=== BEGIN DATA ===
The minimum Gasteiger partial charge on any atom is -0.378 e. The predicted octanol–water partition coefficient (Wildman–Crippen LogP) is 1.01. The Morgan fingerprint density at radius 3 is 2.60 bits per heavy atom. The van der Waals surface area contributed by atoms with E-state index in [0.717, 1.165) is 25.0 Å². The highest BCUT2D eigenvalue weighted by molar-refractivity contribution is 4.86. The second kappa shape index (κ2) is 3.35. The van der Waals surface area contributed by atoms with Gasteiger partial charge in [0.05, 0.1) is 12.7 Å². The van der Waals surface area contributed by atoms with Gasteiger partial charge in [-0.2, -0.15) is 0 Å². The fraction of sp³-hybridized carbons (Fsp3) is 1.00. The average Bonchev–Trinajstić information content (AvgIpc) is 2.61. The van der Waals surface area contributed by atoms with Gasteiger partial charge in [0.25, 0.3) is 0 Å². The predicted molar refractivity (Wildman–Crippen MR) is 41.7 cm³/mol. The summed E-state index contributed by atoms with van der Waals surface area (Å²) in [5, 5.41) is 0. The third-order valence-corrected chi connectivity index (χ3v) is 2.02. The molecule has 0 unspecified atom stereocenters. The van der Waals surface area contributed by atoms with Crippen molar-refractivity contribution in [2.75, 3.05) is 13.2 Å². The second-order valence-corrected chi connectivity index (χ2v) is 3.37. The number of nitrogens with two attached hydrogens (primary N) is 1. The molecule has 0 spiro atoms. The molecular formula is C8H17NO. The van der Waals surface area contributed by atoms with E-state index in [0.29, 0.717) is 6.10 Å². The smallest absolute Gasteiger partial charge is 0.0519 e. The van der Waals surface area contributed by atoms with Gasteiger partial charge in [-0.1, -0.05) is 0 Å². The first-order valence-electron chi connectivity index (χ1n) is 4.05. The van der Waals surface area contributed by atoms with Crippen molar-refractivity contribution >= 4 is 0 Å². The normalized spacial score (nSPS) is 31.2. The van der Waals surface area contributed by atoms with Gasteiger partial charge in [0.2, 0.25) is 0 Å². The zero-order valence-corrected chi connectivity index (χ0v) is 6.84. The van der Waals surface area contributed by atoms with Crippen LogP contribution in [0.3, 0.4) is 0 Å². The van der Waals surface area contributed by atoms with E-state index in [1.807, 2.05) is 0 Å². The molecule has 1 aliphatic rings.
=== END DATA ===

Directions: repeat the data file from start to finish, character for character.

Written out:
The minimum Gasteiger partial charge on any atom is -0.378 e. The predicted octanol–water partition coefficient (Wildman–Crippen LogP) is 1.01. The Morgan fingerprint density at radius 3 is 2.60 bits per heavy atom. The van der Waals surface area contributed by atoms with E-state index in [0.717, 1.165) is 25.0 Å². The highest BCUT2D eigenvalue weighted by molar-refractivity contribution is 4.86. The second kappa shape index (κ2) is 3.35. The van der Waals surface area contributed by atoms with Gasteiger partial charge in [0.05, 0.1) is 12.7 Å². The van der Waals surface area contributed by atoms with Gasteiger partial charge in [-0.2, -0.15) is 0 Å². The fraction of sp³-hybridized carbons (Fsp3) is 1.00. The average Bonchev–Trinajstić information content (AvgIpc) is 2.61. The van der Waals surface area contributed by atoms with Gasteiger partial charge in [0.25, 0.3) is 0 Å². The predicted molar refractivity (Wildman–Crippen MR) is 41.7 cm³/mol. The summed E-state index contributed by atoms with van der Waals surface area (Å²) in [5, 5.41) is 0. The third-order valence-corrected chi connectivity index (χ3v) is 2.02. The molecule has 0 unspecified atom stereocenters. The van der Waals surface area contributed by atoms with Crippen molar-refractivity contribution in [2.75, 3.05) is 13.2 Å². The second-order valence-corrected chi connectivity index (χ2v) is 3.37. The number of nitrogens with two attached hydrogens (primary N) is 1. The molecule has 0 spiro atoms. The molecular formula is C8H17NO. The van der Waals surface area contributed by atoms with E-state index in [0.29, 0.717) is 6.10 Å². The smallest absolute Gasteiger partial charge is 0.0519 e. The van der Waals surface area contributed by atoms with Gasteiger partial charge in [-0.1, -0.05) is 0 Å². The first-order valence-electron chi connectivity index (χ1n) is 4.05. The van der Waals surface area contributed by atoms with Crippen molar-refractivity contribution >= 4 is 0 Å². The normalized spacial score (nSPS) is 31.2. The van der Waals surface area contributed by atoms with Gasteiger partial charge in [0.2, 0.25) is 0 Å². The zero-order valence-corrected chi connectivity index (χ0v) is 6.84. The van der Waals surface area contributed by atoms with Crippen LogP contribution in [0.3, 0.4) is 0 Å². The van der Waals surface area contributed by atoms with E-state index in [1.807, 2.05) is 0 Å². The molecule has 1 aliphatic rings.